People experiencing chronic pain may encounter a range of challenges, including reduced mobility, difficulty performing daily tasks, and emotional distress. It can significantly affect the overall quality of life and may require comprehensive and tailored treatment approaches to manage and improve the situation effectively.

Take control of comfort with pain reduction | action rehab hand therapy
Pain is from the Brain

All pain is created and produced by the brain no matter where the pain is or how the pain it is felt the pain. When you hurt yourself, the nerves in your body can only tell your brain that ‘something has happened.’ It is your brain (and not your toe) that interprets this and says to you ‘hey, this hurts!

The brain’s role in pain perception is incredibly complex and multifaceted. It involves intricate networks of neurons and neurotransmitters that work together to process the sensory information received from the nerves. The brain takes into account various factors, including past experiences, emotions, and context, to formulate the experience of pain.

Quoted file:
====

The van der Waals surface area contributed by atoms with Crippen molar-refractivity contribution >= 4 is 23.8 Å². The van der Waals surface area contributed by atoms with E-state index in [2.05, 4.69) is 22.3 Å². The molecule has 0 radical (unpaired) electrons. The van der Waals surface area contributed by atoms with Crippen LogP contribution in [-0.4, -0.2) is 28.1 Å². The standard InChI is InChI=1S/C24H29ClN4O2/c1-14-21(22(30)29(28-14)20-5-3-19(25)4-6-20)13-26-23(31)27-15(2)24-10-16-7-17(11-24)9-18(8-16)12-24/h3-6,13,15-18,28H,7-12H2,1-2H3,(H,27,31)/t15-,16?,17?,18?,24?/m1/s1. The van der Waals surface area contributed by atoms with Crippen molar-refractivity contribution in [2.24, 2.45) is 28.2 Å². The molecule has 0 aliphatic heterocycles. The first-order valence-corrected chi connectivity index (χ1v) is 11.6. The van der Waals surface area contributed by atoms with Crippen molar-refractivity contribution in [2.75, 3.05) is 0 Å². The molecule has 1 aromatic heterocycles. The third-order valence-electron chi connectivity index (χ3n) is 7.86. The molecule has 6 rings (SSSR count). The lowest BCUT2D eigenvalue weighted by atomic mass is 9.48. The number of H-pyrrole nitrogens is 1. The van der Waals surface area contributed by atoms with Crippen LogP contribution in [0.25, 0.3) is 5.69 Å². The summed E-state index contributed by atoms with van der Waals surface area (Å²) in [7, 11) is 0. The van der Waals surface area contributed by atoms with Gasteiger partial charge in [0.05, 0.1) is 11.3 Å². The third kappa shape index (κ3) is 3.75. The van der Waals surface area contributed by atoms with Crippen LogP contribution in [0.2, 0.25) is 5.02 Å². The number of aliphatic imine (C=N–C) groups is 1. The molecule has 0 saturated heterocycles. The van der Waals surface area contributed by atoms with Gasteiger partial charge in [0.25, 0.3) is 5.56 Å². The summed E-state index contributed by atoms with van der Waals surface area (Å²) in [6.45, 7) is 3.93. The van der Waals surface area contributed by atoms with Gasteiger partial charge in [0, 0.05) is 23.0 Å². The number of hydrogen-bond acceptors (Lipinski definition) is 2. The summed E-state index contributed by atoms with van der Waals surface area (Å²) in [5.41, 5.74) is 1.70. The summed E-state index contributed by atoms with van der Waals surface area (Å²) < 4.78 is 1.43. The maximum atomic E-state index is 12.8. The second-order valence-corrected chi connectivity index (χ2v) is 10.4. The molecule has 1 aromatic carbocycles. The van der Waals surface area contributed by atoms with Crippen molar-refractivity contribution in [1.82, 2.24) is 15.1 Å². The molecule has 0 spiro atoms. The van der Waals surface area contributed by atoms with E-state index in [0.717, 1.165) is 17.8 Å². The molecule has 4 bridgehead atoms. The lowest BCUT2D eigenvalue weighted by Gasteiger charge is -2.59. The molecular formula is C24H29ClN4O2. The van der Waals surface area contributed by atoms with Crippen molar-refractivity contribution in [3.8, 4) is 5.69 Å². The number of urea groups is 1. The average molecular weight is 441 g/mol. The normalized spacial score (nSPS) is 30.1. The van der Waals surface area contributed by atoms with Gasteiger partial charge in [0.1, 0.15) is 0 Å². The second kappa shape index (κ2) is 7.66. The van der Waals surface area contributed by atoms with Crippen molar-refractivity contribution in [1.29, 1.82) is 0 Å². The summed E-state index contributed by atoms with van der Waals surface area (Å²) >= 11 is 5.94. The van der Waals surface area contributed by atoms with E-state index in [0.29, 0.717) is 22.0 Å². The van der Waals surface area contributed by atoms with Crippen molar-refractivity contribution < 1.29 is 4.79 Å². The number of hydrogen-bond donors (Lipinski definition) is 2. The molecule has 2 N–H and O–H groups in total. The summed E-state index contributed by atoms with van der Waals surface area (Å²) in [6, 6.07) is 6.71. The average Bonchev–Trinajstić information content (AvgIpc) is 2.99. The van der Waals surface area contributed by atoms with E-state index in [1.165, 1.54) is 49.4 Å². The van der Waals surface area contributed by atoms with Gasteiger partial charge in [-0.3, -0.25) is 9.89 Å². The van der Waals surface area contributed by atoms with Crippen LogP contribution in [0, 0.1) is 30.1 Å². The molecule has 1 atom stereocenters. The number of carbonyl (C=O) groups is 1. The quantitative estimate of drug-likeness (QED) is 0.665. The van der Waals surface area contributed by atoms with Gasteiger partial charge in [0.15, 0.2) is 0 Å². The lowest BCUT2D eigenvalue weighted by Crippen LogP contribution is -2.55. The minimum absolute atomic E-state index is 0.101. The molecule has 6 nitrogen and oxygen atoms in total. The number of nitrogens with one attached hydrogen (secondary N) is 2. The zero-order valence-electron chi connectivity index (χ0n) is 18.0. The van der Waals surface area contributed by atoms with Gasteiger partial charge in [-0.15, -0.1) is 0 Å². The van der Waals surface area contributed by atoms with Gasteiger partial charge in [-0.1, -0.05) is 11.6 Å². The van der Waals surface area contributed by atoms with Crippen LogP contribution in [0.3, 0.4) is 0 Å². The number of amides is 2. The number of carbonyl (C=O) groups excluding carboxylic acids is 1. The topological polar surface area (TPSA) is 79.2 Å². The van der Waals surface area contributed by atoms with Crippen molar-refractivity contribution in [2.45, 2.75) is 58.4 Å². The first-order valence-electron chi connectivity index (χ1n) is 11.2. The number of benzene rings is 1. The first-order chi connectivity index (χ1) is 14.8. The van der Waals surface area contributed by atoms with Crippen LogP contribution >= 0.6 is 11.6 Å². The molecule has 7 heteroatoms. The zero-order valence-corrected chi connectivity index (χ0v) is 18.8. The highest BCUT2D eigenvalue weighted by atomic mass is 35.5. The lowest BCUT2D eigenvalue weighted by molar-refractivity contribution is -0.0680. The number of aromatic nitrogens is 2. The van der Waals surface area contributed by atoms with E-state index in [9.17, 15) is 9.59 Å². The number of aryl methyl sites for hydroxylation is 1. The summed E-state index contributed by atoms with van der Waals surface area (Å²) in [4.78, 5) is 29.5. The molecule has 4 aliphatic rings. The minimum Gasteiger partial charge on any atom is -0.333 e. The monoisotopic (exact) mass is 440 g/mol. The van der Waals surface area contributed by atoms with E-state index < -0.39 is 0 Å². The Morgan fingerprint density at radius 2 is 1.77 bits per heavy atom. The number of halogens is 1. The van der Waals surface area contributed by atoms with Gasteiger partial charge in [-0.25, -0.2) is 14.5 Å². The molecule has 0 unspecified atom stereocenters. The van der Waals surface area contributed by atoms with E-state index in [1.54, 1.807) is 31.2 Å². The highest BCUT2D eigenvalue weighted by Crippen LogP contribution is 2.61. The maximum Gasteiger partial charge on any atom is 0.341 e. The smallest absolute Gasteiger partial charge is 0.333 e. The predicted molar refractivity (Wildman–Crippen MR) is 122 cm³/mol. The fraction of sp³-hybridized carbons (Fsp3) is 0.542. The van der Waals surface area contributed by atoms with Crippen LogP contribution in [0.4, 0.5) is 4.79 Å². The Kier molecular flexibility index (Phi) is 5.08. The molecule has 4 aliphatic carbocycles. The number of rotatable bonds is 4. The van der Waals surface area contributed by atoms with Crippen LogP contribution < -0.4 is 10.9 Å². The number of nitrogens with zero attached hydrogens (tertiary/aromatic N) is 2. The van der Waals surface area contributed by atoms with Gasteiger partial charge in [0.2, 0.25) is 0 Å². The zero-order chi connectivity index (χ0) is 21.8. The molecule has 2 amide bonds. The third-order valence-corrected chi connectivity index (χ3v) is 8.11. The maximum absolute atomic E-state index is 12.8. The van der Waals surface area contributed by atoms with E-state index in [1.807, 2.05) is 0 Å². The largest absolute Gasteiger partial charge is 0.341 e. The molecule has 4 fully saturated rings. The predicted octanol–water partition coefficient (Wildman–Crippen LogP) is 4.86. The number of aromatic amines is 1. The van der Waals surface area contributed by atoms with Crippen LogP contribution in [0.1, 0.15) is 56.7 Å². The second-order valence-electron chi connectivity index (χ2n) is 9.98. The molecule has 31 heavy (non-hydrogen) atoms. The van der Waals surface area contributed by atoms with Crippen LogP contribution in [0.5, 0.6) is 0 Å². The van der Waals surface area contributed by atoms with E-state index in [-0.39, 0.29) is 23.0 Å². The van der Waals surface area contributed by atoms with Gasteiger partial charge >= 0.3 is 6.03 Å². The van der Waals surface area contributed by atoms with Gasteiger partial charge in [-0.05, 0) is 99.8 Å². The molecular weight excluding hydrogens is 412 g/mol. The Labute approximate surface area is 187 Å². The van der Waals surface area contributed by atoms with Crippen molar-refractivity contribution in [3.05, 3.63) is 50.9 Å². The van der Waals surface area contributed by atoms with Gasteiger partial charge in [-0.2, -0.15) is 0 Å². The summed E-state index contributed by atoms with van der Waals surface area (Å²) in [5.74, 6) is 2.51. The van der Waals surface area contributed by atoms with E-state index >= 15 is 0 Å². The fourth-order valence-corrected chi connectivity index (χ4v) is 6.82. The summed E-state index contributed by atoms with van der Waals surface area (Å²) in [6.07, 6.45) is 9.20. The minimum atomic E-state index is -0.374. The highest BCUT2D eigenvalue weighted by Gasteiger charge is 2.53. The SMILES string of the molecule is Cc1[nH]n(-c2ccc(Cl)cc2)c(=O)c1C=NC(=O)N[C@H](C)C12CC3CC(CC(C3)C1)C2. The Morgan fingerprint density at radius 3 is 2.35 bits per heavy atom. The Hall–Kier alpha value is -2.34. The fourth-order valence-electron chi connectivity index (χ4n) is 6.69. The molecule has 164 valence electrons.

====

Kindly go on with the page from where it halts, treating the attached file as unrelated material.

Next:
Understanding that pain is a product of the brain’s intricate processing helps us comprehend the complexity of pain experiences and why different individuals may perceive and respond to pain differently. It also highlights the importance of a holistic approach to pain management, which considers not only the physical aspect of pain but also the psychological and emotional components.


The Biggest Pain Myths

When you have had a long-term injury with persistent pain, it often feels like pain is due to ongoing or recurrent damage to your body. Although pain that lasts longer that three months often has more to do with changes in the nervous system and their sensitivity to experience pain.

Pain is not an accurate indication of severity of injury it often has to do with the context of your pain. From example, why would a paper cut be so much more painful than a solider whom was shot but didn’t realise until he was informed.


Pain reduction | action rehab hand therapy

Tips to reducing pain

  1. Exercise

    Exercise is a powerful approach to reducing pain and improving well-being. Targeted exercises strengthen muscles, enhance joint function, and trigger the release of natural painkillers, promoting pain relief and overall health. Working with qualified professionals to design a tailored exercise program is crucial for safe and effective results, leading to significant pain reduction and an improved quality of life.